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Most of our days in South Carolina are warm and sunny, but there are days when the weather turns and creates unsafe weather conditions.

If it begins to rain:
  • Evaluate the strength of the rain; is it a light drizzle or is it pouring?
  • Determine the direction the storm is moving.
  • Evaluate the playing field as it becomes more and more saturated.
  • Stop practice if the playing conditions become unsafe. use commons sense. If playing a game, consult with the other Manager and Umpire to formulate a decision.

The average lightning strike is 5 to 6 miles ling with up to 30 million volts of 100,000 amp flow.

The average thunderstorm is 6 to 10 miles wide and moves at a rate of 25 miles per hour. Once the leading edge of the thunderstorm approaches to within 10 miles, you are at immediate risk due to the possibility of lightning strikes coming from the storm's overhanging anvil cloud.

This fact is the reason that many lightning deaths and injuries occur with clear skies overhead. On average, the thunder from a lightning strike can only be heard over a distance of 3 to 4 miles, depending on the terrain, humidity, and the background noise around you. By the time you can hear thunder, the storm has already approached to within 3 to 4 miles.

The sudden cold wind that many people use to gauge the approach of a thunderstorm is the result of down drafts and usually extends less than 3 miles away from the storm's leading edge. By the time you feel the wind, the storm can be less than 3 miles away.

If you hear, see, or feel a thunderstorm:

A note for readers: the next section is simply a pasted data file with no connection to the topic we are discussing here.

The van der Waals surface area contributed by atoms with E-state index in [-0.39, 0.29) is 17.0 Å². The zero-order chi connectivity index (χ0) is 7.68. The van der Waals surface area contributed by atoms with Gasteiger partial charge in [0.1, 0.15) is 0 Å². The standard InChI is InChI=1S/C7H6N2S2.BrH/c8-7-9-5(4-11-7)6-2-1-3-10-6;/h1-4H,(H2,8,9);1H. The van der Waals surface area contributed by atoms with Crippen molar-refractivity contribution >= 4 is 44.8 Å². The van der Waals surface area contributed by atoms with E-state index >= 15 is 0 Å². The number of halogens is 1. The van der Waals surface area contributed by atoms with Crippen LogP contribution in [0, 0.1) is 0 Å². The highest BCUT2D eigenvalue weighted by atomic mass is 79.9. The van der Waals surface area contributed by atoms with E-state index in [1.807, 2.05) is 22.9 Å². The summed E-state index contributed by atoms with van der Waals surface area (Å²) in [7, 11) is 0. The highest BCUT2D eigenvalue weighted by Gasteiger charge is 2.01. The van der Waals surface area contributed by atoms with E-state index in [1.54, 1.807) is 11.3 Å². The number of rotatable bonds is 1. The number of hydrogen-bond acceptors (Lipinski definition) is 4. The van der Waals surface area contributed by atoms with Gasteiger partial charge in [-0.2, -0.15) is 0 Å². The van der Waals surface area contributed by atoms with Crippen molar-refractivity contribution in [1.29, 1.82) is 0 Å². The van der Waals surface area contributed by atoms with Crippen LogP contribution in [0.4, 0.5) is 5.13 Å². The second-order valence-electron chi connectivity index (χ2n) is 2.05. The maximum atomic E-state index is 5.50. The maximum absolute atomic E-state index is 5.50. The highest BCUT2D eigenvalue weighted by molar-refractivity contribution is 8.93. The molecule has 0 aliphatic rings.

• Suspend all games and practices immediately.
  • Stay away from metal, including fencing and bleachers.
  • Do not hold metal bats.
  • Get players to walk, not run, to their parents' or designated driver's care and wait for your decision on whether or not to continue the game or practice.
  • Beginning in March of 2012, Irmo Little League began utilizing a newly purchases Lightning Detector. This  device will give additional warning of an approaching thunderstorm as far away as 40 miles. The device will be kept in the concession stand, where it can be monitored during Littel League events.
  • When lightning is detected by the Lightning Detector, the Officer of Duty will be notified by concession stand personnel. The Officer on Duty will notify all active Umpires and, if possible, the Umpire in Chief that lightning has been detected in the area,The Officer on Duty will continue to monitor the lightning detector.

    If a storm is approaching and the lightning detector registered lightning within a 10-mile radius, all activities will cease immediately. The Officer of Duty and/or an Umpire can stop play before lightning is detected within the 10-mile radius if either believes that continuing play is unsafe. If the Officer on Duty and/or an Umpire feels that weather conditions are too hazardous for play, the Officer on Duty and/or the Umpire has the authority to stop play at any time.
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